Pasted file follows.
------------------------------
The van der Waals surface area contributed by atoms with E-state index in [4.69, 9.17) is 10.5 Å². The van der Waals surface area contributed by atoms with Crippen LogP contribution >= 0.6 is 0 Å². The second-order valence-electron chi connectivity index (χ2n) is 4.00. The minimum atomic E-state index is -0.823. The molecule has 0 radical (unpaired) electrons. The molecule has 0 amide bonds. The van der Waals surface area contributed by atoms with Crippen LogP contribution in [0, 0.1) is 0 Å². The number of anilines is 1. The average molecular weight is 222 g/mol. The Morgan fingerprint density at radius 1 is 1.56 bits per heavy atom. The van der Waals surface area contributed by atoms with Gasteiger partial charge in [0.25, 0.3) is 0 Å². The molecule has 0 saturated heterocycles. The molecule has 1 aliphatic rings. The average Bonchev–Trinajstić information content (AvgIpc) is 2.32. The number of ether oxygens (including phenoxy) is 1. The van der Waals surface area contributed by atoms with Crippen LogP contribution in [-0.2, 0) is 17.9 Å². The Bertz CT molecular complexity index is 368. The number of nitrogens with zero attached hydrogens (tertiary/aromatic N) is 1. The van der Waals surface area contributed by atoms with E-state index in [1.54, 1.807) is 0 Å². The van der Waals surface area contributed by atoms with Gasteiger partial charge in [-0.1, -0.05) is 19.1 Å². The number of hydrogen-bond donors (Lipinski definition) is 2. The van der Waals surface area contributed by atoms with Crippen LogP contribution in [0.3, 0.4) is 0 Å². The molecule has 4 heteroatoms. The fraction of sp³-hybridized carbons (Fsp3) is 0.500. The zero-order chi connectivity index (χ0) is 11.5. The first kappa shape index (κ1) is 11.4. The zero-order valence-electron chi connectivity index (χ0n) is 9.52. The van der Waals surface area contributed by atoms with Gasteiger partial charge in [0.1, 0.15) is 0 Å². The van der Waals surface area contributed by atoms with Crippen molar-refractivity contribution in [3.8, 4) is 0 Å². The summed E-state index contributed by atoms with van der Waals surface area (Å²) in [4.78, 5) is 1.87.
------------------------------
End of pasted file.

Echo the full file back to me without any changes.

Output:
The van der Waals surface area contributed by atoms with E-state index in [4.69, 9.17) is 10.5 Å². The van der Waals surface area contributed by atoms with Crippen LogP contribution >= 0.6 is 0 Å². The second-order valence-electron chi connectivity index (χ2n) is 4.00. The minimum atomic E-state index is -0.823. The molecule has 0 radical (unpaired) electrons. The molecule has 0 amide bonds. The van der Waals surface area contributed by atoms with Crippen LogP contribution in [0, 0.1) is 0 Å². The number of anilines is 1. The average molecular weight is 222 g/mol. The Morgan fingerprint density at radius 1 is 1.56 bits per heavy atom. The van der Waals surface area contributed by atoms with Gasteiger partial charge in [0.25, 0.3) is 0 Å². The molecule has 0 saturated heterocycles. The molecule has 1 aliphatic rings. The average Bonchev–Trinajstić information content (AvgIpc) is 2.32. The number of ether oxygens (including phenoxy) is 1. The van der Waals surface area contributed by atoms with Crippen LogP contribution in [-0.2, 0) is 17.9 Å². The Bertz CT molecular complexity index is 368. The number of nitrogens with zero attached hydrogens (tertiary/aromatic N) is 1. The van der Waals surface area contributed by atoms with E-state index in [1.54, 1.807) is 0 Å². The van der Waals surface area contributed by atoms with Gasteiger partial charge in [-0.1, -0.05) is 19.1 Å². The number of hydrogen-bond donors (Lipinski definition) is 2. The van der Waals surface area contributed by atoms with Crippen LogP contribution in [0.3, 0.4) is 0 Å². The molecule has 4 heteroatoms. The fraction of sp³-hybridized carbons (Fsp3) is 0.500. The zero-order chi connectivity index (χ0) is 11.5. The first kappa shape index (κ1) is 11.4. The zero-order valence-electron chi connectivity index (χ0n) is 9.52. The van der Waals surface area contributed by atoms with Gasteiger partial charge in [0.1, 0.15) is 0 Å². The van der Waals surface area contributed by atoms with Crippen molar-refractivity contribution in [3.8, 4) is 0 Å². The summed E-state index contributed by atoms with van der Waals surface area (Å²) in [4.78, 5) is 1.87.